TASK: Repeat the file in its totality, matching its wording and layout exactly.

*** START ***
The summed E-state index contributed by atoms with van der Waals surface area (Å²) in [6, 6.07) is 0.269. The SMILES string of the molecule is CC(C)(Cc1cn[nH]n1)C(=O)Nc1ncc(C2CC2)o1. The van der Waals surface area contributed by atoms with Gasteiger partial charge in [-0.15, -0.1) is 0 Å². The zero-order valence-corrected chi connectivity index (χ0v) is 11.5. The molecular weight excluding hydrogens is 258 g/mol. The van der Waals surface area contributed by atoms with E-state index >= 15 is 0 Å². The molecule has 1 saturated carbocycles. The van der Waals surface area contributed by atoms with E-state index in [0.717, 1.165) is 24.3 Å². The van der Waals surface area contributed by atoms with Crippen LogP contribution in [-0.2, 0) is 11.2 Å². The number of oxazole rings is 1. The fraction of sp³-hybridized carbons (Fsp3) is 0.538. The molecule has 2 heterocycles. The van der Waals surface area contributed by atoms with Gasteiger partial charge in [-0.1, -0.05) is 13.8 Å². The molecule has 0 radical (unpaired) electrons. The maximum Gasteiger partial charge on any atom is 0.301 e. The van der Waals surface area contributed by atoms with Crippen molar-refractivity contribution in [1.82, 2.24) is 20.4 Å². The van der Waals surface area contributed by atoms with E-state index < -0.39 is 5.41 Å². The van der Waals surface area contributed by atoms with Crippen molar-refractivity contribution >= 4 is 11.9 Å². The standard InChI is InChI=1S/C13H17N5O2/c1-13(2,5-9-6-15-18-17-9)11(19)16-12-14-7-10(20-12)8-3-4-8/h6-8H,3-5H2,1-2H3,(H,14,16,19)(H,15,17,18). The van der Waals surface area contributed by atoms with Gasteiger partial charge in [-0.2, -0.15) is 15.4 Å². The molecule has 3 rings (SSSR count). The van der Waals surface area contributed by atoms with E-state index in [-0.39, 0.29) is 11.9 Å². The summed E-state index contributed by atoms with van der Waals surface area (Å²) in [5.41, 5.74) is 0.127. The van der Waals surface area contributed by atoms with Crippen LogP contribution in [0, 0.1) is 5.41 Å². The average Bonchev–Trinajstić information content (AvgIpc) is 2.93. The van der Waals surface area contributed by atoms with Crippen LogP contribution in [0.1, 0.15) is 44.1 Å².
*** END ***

The summed E-state index contributed by atoms with van der Waals surface area (Å²) in [6, 6.07) is 0.269. The SMILES string of the molecule is CC(C)(Cc1cn[nH]n1)C(=O)Nc1ncc(C2CC2)o1. The van der Waals surface area contributed by atoms with Gasteiger partial charge in [-0.15, -0.1) is 0 Å². The zero-order valence-corrected chi connectivity index (χ0v) is 11.5. The molecular weight excluding hydrogens is 258 g/mol. The van der Waals surface area contributed by atoms with E-state index >= 15 is 0 Å². The molecule has 1 saturated carbocycles. The van der Waals surface area contributed by atoms with E-state index in [0.717, 1.165) is 24.3 Å². The van der Waals surface area contributed by atoms with Crippen LogP contribution in [-0.2, 0) is 11.2 Å². The number of oxazole rings is 1. The fraction of sp³-hybridized carbons (Fsp3) is 0.538. The molecule has 2 heterocycles. The van der Waals surface area contributed by atoms with Gasteiger partial charge in [-0.1, -0.05) is 13.8 Å². The molecule has 0 radical (unpaired) electrons. The maximum Gasteiger partial charge on any atom is 0.301 e. The van der Waals surface area contributed by atoms with Crippen molar-refractivity contribution in [1.82, 2.24) is 20.4 Å². The van der Waals surface area contributed by atoms with E-state index < -0.39 is 5.41 Å². The van der Waals surface area contributed by atoms with Crippen molar-refractivity contribution >= 4 is 11.9 Å². The standard InChI is InChI=1S/C13H17N5O2/c1-13(2,5-9-6-15-18-17-9)11(19)16-12-14-7-10(20-12)8-3-4-8/h6-8H,3-5H2,1-2H3,(H,14,16,19)(H,15,17,18). The van der Waals surface area contributed by atoms with Gasteiger partial charge in [-0.2, -0.15) is 15.4 Å². The molecule has 3 rings (SSSR count). The van der Waals surface area contributed by atoms with E-state index in [-0.39, 0.29) is 11.9 Å². The summed E-state index contributed by atoms with van der Waals surface area (Å²) in [5.41, 5.74) is 0.127. The van der Waals surface area contributed by atoms with Crippen LogP contribution in [0, 0.1) is 5.41 Å². The average Bonchev–Trinajstić information content (AvgIpc) is 2.93. The van der Waals surface area contributed by atoms with Crippen LogP contribution in [0.1, 0.15) is 44.1 Å².